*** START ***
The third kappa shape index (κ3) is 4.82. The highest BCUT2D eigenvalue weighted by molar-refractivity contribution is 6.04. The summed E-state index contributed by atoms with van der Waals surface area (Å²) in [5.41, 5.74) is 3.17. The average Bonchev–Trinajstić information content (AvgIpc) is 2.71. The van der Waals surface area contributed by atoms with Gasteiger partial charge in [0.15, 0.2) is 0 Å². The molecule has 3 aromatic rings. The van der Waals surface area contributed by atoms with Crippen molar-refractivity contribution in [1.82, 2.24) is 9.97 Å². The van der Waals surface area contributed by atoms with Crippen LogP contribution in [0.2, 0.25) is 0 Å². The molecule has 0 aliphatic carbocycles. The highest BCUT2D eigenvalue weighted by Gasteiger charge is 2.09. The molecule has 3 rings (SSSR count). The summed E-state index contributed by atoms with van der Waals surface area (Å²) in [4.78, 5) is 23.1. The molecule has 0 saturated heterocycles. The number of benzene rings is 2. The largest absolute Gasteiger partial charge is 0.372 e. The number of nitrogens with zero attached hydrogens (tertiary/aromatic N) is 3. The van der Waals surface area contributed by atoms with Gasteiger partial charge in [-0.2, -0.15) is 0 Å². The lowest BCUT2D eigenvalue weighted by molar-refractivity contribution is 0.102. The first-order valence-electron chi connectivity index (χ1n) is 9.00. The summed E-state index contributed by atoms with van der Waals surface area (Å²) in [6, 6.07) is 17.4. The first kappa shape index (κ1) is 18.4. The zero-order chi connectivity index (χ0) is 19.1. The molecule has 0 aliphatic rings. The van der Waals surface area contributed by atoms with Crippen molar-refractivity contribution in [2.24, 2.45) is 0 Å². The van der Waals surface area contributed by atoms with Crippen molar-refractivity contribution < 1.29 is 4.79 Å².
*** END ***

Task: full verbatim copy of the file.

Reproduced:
The third kappa shape index (κ3) is 4.82. The highest BCUT2D eigenvalue weighted by molar-refractivity contribution is 6.04. The summed E-state index contributed by atoms with van der Waals surface area (Å²) in [5.41, 5.74) is 3.17. The average Bonchev–Trinajstić information content (AvgIpc) is 2.71. The van der Waals surface area contributed by atoms with Gasteiger partial charge in [0.15, 0.2) is 0 Å². The molecule has 3 aromatic rings. The van der Waals surface area contributed by atoms with Crippen molar-refractivity contribution in [1.82, 2.24) is 9.97 Å². The van der Waals surface area contributed by atoms with Crippen LogP contribution in [0.2, 0.25) is 0 Å². The molecule has 0 aliphatic carbocycles. The highest BCUT2D eigenvalue weighted by Gasteiger charge is 2.09. The molecule has 3 rings (SSSR count). The summed E-state index contributed by atoms with van der Waals surface area (Å²) in [4.78, 5) is 23.1. The molecule has 0 saturated heterocycles. The number of benzene rings is 2. The largest absolute Gasteiger partial charge is 0.372 e. The number of nitrogens with zero attached hydrogens (tertiary/aromatic N) is 3. The van der Waals surface area contributed by atoms with Gasteiger partial charge in [-0.2, -0.15) is 0 Å². The lowest BCUT2D eigenvalue weighted by molar-refractivity contribution is 0.102. The first-order valence-electron chi connectivity index (χ1n) is 9.00. The summed E-state index contributed by atoms with van der Waals surface area (Å²) in [6, 6.07) is 17.4. The first kappa shape index (κ1) is 18.4. The zero-order chi connectivity index (χ0) is 19.1. The molecule has 0 aliphatic rings. The van der Waals surface area contributed by atoms with Crippen molar-refractivity contribution in [2.24, 2.45) is 0 Å². The van der Waals surface area contributed by atoms with Crippen molar-refractivity contribution < 1.29 is 4.79 Å².